Manana pulls out of campus gender talk

Deputy Higher Education and Training Minister Mduduzi Manana has been pulled from a student dialogue on gender-based violence at the University of Venda, where he was supposed to give a keynote address on Friday.

The event has been organised by the department’s Higher Education and Training HIV/Aids Programme. Manana is the political head of the programme and frequently visits campuses to speak about its activities, which include talks on gender-based violence. But following allegations that Manana hit Mandisa Duma at the Cubana restaurant in Fourways, Johannesburg, two weeks ago, the Mail & Guardian understands that last-minute changes had to be made to the dialogue programme and one of the senior managers in the department will now deliver the keynote address.

Last week Manana appeared in the Randburg magistrate’s court, where he is facing charges of two counts of assault with intent to do grievous bodily harm. The court granted him a R5 000 bail and the case was postponed for further investigation.

Manana admitted to hitting Duma in an audio clip that was widely circulated on social media. In the clip, he said he slapped Duma after she called him gay.

In a statement he released apologising for the incident, he said he was provoked.

It has also emerged that Manana had a previous case of assault laid against him by a woman in Ermelo, Mpumalanga.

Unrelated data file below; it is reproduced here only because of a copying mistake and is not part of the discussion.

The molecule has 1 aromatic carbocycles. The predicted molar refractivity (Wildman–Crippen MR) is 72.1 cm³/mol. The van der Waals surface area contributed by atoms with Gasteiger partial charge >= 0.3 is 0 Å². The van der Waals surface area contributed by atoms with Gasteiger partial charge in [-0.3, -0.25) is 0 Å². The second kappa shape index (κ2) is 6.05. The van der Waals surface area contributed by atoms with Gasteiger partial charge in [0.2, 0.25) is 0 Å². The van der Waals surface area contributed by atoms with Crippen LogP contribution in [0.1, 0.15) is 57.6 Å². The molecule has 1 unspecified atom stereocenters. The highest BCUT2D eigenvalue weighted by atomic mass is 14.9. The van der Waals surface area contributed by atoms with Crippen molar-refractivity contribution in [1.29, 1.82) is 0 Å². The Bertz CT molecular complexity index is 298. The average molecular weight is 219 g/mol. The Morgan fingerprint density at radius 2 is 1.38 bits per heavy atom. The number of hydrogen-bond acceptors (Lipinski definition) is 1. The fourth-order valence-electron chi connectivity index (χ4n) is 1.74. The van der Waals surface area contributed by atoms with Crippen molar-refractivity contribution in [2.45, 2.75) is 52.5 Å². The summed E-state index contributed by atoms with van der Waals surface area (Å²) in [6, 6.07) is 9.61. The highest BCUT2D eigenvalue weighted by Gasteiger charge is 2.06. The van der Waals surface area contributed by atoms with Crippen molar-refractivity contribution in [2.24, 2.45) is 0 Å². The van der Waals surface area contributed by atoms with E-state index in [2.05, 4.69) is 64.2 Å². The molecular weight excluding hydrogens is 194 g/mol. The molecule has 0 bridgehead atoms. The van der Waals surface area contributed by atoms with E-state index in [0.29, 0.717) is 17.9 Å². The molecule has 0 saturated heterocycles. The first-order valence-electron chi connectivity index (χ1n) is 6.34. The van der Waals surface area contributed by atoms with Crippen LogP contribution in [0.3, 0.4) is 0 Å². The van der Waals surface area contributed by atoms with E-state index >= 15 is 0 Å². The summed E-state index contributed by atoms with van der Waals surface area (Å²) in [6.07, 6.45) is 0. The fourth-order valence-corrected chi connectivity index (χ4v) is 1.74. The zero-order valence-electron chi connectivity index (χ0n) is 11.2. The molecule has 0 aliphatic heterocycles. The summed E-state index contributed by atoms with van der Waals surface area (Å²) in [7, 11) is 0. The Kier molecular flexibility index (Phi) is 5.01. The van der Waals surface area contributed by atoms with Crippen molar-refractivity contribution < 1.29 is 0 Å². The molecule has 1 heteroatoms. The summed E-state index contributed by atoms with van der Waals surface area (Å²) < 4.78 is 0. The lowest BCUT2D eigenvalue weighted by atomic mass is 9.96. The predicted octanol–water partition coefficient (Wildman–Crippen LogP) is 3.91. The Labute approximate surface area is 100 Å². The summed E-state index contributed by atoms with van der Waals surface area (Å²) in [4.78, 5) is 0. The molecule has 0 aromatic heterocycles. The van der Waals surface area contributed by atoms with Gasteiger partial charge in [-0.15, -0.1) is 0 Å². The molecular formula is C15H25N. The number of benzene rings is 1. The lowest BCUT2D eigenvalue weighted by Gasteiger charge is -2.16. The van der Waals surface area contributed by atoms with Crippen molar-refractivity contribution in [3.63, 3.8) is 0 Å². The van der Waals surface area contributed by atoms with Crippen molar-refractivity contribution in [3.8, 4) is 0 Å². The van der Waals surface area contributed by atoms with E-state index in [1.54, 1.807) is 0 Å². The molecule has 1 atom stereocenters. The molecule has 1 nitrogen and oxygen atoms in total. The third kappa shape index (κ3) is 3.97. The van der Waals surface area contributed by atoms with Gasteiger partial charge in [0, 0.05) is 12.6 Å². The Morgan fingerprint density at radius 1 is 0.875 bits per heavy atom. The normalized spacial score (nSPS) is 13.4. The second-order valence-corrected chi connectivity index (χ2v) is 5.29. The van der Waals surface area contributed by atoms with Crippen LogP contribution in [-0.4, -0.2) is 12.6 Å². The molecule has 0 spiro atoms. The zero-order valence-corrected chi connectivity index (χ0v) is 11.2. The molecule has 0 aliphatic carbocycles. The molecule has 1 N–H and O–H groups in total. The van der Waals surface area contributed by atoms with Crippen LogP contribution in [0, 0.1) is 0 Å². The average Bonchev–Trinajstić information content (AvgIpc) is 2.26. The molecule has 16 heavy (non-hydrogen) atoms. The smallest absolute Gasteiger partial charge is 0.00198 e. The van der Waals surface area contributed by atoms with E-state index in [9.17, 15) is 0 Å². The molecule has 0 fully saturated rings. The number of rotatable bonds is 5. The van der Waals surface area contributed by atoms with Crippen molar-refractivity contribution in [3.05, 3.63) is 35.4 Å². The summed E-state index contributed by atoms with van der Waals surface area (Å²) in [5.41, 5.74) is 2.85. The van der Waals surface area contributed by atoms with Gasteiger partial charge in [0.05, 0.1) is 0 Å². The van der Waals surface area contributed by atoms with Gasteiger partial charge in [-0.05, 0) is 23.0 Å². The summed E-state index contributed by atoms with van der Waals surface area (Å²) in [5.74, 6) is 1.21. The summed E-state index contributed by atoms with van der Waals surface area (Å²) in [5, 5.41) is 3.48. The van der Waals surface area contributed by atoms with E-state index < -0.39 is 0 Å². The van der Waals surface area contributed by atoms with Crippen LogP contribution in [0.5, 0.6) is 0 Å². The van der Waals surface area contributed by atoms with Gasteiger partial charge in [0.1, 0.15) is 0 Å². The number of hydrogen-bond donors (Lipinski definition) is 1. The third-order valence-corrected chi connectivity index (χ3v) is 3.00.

The incident allegedly occurred at Nesto Shisanyama and Lounge in July, according to Zinhle Makhohlane, who opened the case. It was withdrawn after the parties reached an agreement.

Besides giving the keynote address at the University of Venda event, Manana was also scheduled to be on a panel with students, academics and gender violence activists to discuss the topic.

Manana spoke at a similar dialogue in February at the University of Zululand, where he condemned sexual and gender-based violence.

“No matter what the underlying cause, it is always wrong and it is always unacceptable to those it intends to hurt, to our families, within our sector and across the country,” he said.

Manana was also at the forefront of the idea to establish a policy on sexual and gender-based violence in the higher education sector.

Last October he announced the technical task team that would work on the policy framework.

He said at the time: “As a sector, we want to state that each incident is unacceptable, unlawful and harmful … As a sector, we recognise that this is an urgent and necessary mission in order to protect students and staff and fulfil our mandate to educate South African youth and contribute to social and economic transformation progress.”

Speaking to the M&G last week, Duma alleged that Manana and four or five of his male companions beat her outside the club.

She said the men dragged her to the ground and slapped her. Duma said the blows and kicks to her body prevented her from standing up.

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Bongekile Macupe
Bongekile Macupe is an education reporter at the Mail & Guardian.

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